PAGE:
Justin Currie has had one of the most extraordinary second acts one could ever have in a career.
The first act was simple: the Scottish-born singer-songwriter formed a band called Del Amitri with friend Iain Harvie in the early ‘80s, focusing on a power pop sound that resonated well in their homeland, the group soon scoring a seemingly never-ending string of hits in the UK, all while the duo cycled through quite a few members during their two-decade existence. Although the group was moderately successful in their homeland and developed quite the cult audience stateside, it wasn’t until 1995 when the group’s insanely catchy track “Roll to Me” became a Top 10 hit in the U.S., quickly becoming the one thing that the group is immediately identified with even up to this day. Subsequent albums failed to capitalize on the group’s popularity stateside, and after 2002’s Can You Do Me Good?, the group became relatively quiet.
Yet in 2007, Currie re-emerged as a solo artist, and his disc What Is Love For was released to huge levels of acclaim, many people even gravitating towards Currie’s melancholic tunes without having much if any knowledge of his power-pop past. Suddenly Currie was courting a brand-new audience, and feeling reinvigorated about his own career. With this year’s The Great War, however, Currie has taken a great leap forward with his songwriting, as highlighted by the eight-minute epic “The Fight to Be Human”, one of his most blistering and ultimately cathartic tracks to date.
Following in that same vein, Currie recently sat down to answer PopMatters’ 20 Questions, and in doing so reveals which Spinal Tap character he is most like, which political figure he would not mind murdering, and how an A&R rep once gave him some of the best advice he ever received ...
1. The latest book or movie that made you cry?
I am a slow reader and it took me month to read Roberto Bolaño’s The Savage Detectives. I wasn’t terribly sure what was going on until the final few pages; the last “line” was astonishing to me.
2. The fictional character most like you?
Spinal Tap‘s David St. Hubbins.
3. The greatest album, ever?
Bob Dylan’s Highway 61 Revisited.
4. Star Trek or Star Wars?
The Trek, I’d say. It’s more camp and self-mocking. I think George Lucas is a bit of a twat. And I fucking hated that racist shit in the first “prequel”.
5. Your ideal brain food?
Psilocybin in tea. Not too strong; just right.
6. You’re proud of this accomplishment, but why?
Getting to 45 without reproducing myself. The world doesn’t need any more people like me.
7. You want to be remembered for . .?
I don’t wish to know what others think of me and I certainly won’t be able to control the way they bitch about me when I’m dead. They can forget me, like a phone number.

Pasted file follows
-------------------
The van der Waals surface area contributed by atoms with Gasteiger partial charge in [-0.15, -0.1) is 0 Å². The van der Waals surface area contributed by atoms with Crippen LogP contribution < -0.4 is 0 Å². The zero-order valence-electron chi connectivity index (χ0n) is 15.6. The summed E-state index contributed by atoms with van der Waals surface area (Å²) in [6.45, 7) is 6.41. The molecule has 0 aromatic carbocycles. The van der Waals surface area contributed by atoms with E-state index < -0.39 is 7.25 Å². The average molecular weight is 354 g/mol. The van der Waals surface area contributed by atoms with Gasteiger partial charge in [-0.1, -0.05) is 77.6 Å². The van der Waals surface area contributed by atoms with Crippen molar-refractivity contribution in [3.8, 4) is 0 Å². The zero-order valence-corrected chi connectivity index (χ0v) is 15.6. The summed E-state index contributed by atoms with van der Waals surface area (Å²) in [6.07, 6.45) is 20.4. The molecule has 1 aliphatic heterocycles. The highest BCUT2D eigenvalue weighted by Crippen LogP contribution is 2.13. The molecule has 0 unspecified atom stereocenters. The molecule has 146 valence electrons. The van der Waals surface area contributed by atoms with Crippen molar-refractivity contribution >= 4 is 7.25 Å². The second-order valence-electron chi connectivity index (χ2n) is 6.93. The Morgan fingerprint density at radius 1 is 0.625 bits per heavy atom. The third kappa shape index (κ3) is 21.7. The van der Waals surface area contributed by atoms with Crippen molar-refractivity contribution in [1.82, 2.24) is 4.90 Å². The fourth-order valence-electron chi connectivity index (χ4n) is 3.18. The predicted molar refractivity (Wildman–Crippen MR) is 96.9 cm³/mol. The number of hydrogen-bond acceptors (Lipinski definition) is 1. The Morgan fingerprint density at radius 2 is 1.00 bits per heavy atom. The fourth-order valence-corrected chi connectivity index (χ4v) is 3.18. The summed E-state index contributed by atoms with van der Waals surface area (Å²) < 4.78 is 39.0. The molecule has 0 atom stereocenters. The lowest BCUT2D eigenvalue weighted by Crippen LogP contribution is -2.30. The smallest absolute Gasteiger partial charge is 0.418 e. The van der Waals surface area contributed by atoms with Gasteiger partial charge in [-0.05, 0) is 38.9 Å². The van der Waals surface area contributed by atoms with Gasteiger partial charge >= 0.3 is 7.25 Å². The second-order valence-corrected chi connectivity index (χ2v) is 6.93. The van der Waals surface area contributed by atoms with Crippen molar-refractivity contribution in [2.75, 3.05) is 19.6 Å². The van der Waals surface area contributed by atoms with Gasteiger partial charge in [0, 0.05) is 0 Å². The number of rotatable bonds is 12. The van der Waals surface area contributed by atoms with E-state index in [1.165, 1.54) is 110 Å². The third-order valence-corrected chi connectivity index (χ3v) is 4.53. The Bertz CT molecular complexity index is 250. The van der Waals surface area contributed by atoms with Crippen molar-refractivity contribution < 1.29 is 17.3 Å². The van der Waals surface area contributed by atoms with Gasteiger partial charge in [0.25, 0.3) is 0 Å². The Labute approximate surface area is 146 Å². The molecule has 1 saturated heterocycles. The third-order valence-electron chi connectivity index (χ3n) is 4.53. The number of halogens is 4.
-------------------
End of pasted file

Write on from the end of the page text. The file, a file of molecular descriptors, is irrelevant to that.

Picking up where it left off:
8. Of those who’ve come before, the most inspirational are?
Shakespeare, J.S. Bach, Newton, Beethoven, Darwin, Einstein, Dylan, Johnny Rotten.
9. The creative masterpiece you wish bore your signature?
Michelangelo’s La Pieta? I don’t see how I could fail to get laid off the back of that. Failing that, all of Don Paterson’s poetry.
10. Your hidden talents . . .?
I don’t even have any unhidden talent.
11. The best piece of advice you actually followed?
“You are solely responsible for your own ability to do this thing. Don’t expect the record company or the manager to get you out of the pub and off drugs.” Chris Briggs, A&R at A&M records, 1987.
12. The best thing you ever bought, stole, or borrowed?
Records (bought), lyrics & tunes (stolen from everybody), Fender Precision bass (borrowed in 1978).
13. You feel best in Armani or Levis or . . .?
A second-hand Hardy Amies suit.
14. Your dinner guest at the Ritz would be?
Lady Thatcher. I’d stick a fork through her fucking heart and go right on to the main course.
15. Time travel: where, when and why?
The Hadean to see what the world once was and will once more become.
16. Stress management: hit man, spa vacation or Prozac?
You mean a hit-man to take me out? Perfect! Could you arrange for Roy “Chubby” Brown to shoot me with a bow and arrow?
17. Essential to life: coffee, vodka, cigarettes, chocolate, or . . .?
Booze and the company of drinkers.
18. Environ of choice: city or country, and where on the map?
Halfway up an obscure Scottish mountain on a weekday in April in the sunshine, miles from anything even vaguely touched by human activity.
19. What do you want to say to the leader of your country?
Die, fool, die.
20. Last but certainly not least, what are you working on, now?